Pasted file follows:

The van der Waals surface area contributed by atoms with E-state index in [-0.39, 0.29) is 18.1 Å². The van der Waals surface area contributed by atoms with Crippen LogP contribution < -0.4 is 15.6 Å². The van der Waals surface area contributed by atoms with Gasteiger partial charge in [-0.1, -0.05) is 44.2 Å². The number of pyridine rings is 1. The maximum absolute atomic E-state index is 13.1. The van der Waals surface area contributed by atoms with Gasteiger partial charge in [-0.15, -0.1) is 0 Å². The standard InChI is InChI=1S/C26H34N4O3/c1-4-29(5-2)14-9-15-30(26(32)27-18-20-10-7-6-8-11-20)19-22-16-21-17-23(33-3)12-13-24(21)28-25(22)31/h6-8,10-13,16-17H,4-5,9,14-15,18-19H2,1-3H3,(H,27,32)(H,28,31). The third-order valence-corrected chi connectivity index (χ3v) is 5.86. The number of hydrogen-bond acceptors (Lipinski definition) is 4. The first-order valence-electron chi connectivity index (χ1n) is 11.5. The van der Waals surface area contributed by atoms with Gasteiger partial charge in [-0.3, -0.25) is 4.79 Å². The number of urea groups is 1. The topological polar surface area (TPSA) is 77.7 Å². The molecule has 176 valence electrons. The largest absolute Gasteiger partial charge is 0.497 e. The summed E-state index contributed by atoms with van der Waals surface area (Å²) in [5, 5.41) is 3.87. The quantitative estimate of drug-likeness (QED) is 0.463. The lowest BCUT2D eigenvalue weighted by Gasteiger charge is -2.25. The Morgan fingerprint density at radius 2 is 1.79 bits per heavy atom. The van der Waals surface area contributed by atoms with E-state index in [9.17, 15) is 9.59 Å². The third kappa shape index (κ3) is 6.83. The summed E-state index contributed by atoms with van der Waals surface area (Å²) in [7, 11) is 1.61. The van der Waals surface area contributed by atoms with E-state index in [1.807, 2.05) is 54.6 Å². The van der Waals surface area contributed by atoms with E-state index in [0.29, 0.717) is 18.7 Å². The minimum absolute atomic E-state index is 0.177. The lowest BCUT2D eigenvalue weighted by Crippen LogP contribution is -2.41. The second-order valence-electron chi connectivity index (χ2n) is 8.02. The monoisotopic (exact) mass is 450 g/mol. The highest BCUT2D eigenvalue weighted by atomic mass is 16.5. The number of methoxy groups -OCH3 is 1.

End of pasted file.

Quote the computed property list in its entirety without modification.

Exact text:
The van der Waals surface area contributed by atoms with E-state index in [-0.39, 0.29) is 18.1 Å². The van der Waals surface area contributed by atoms with Crippen LogP contribution < -0.4 is 15.6 Å². The van der Waals surface area contributed by atoms with Gasteiger partial charge in [-0.1, -0.05) is 44.2 Å². The number of pyridine rings is 1. The maximum absolute atomic E-state index is 13.1. The van der Waals surface area contributed by atoms with Gasteiger partial charge in [-0.15, -0.1) is 0 Å². The standard InChI is InChI=1S/C26H34N4O3/c1-4-29(5-2)14-9-15-30(26(32)27-18-20-10-7-6-8-11-20)19-22-16-21-17-23(33-3)12-13-24(21)28-25(22)31/h6-8,10-13,16-17H,4-5,9,14-15,18-19H2,1-3H3,(H,27,32)(H,28,31). The third-order valence-corrected chi connectivity index (χ3v) is 5.86. The number of hydrogen-bond acceptors (Lipinski definition) is 4. The first-order valence-electron chi connectivity index (χ1n) is 11.5. The van der Waals surface area contributed by atoms with Gasteiger partial charge in [-0.3, -0.25) is 4.79 Å². The number of urea groups is 1. The topological polar surface area (TPSA) is 77.7 Å². The molecule has 176 valence electrons. The largest absolute Gasteiger partial charge is 0.497 e. The summed E-state index contributed by atoms with van der Waals surface area (Å²) in [5, 5.41) is 3.87. The quantitative estimate of drug-likeness (QED) is 0.463. The lowest BCUT2D eigenvalue weighted by Gasteiger charge is -2.25. The Morgan fingerprint density at radius 2 is 1.79 bits per heavy atom. The van der Waals surface area contributed by atoms with E-state index in [9.17, 15) is 9.59 Å². The third kappa shape index (κ3) is 6.83. The summed E-state index contributed by atoms with van der Waals surface area (Å²) in [7, 11) is 1.61. The van der Waals surface area contributed by atoms with E-state index in [1.807, 2.05) is 54.6 Å². The van der Waals surface area contributed by atoms with E-state index in [0.29, 0.717) is 18.7 Å². The minimum absolute atomic E-state index is 0.177. The lowest BCUT2D eigenvalue weighted by Crippen LogP contribution is -2.41. The second-order valence-electron chi connectivity index (χ2n) is 8.02. The monoisotopic (exact) mass is 450 g/mol. The highest BCUT2D eigenvalue weighted by atomic mass is 16.5. The number of methoxy groups -OCH3 is 1.